All of these experiences and influences come together on the band's six-track EP, the beautifully presented 'Sunday Cleanup' (available on Nas says experimenting with a variety of styles is essential to the band's sound and crucial to musicians' development. "It's like when a rugby team trains, they don't just play rugby, they do weights and practise different skills. It's important for musicians to try other styles and from those experiences develop something unique."

Early indications are that The Mercenaries' sound may have cross-over appeal. stations have picked up You Will Pay and Mai FM - and its new record label Mai Music - have taken a shine to Beautiful Face and Forget It. The band has a single-by-single deal with Mai Music and hope the singles and EP will attract record company interest for an album later this year.

The band is also building a live profile around Auckland and Nas says the immediate future will be spent refining their live show and their stage presence. Live-to-airs on radio and a spot on TV's Good Morning show also help in making The Mercenaries definitely one to watch.

King Kapisi interview, NZ Musician, 1999

King Kapisi - Photo by Allan McDonald
Photo by Allan McDonald. Elvis costume from Harlequin Costume Hire.

In the Court of the King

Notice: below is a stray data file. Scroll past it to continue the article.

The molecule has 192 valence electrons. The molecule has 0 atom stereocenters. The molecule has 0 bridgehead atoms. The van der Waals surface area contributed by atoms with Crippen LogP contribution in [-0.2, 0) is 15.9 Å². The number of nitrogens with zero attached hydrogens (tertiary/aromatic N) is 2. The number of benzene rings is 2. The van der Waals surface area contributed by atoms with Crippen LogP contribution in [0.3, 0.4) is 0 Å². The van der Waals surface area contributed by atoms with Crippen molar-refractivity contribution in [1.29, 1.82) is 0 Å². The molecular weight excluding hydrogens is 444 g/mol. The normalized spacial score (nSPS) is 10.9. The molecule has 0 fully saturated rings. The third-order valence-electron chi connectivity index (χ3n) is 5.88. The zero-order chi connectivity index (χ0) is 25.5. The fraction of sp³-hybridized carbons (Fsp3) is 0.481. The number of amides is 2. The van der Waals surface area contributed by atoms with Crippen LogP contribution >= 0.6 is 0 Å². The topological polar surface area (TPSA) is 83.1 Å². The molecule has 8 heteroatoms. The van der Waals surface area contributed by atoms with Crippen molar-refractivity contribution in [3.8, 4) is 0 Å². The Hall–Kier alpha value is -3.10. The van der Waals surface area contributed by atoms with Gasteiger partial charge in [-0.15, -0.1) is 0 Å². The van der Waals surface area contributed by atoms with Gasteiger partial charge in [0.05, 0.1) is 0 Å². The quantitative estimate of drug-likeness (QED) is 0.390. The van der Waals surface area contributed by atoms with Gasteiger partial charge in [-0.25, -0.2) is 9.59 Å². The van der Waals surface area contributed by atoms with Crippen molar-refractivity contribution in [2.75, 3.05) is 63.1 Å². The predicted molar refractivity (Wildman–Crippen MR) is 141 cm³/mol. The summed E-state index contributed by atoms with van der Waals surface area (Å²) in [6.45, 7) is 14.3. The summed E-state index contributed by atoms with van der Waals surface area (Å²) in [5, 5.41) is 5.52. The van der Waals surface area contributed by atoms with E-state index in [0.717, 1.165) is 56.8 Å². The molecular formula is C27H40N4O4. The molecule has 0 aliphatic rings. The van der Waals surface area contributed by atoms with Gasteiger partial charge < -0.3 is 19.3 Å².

By Jennifer Scott, NZ Musician, Vol. 8, No. 6 December 1999 /January 2000

King Kapisi, aka Bill Urale, has been a hot ticket in New Zealand music throughout 1999, his singles Subcranium Feeling and Reverse Resistance garnering attention and admiration from a wide circle of fans and industry alike. Indeed the second single recently won Bill the prestigious 1999 APRA Silver Scroll Award - the first hip hop artist ever to do so.

The first year of the new millennium looks set to be an even bigger one for 'the King' with the release of his debut album, 'Savage Thoughts' scheduled in March. If he continues to ride the wave of popularity and respect he is currently surfing the album looks set to be received with open arms by audiences well beyond the local hip hop community.

Talking to Bill I quickly get the feeling that he is a man with a mission, and that mission is to get his brand of Samoan hip hop heard. So far he doesn't appear to be having much difficulty. Subcranium Feeling was a Top 20 hit, reaching number 8. The video directed by his older sister Sima also scooped numerous awards and went a long way towards branding a distinctly Polynesian image of King Kapisi into people's minds.

I ask Bill if the support received has come as a surprise.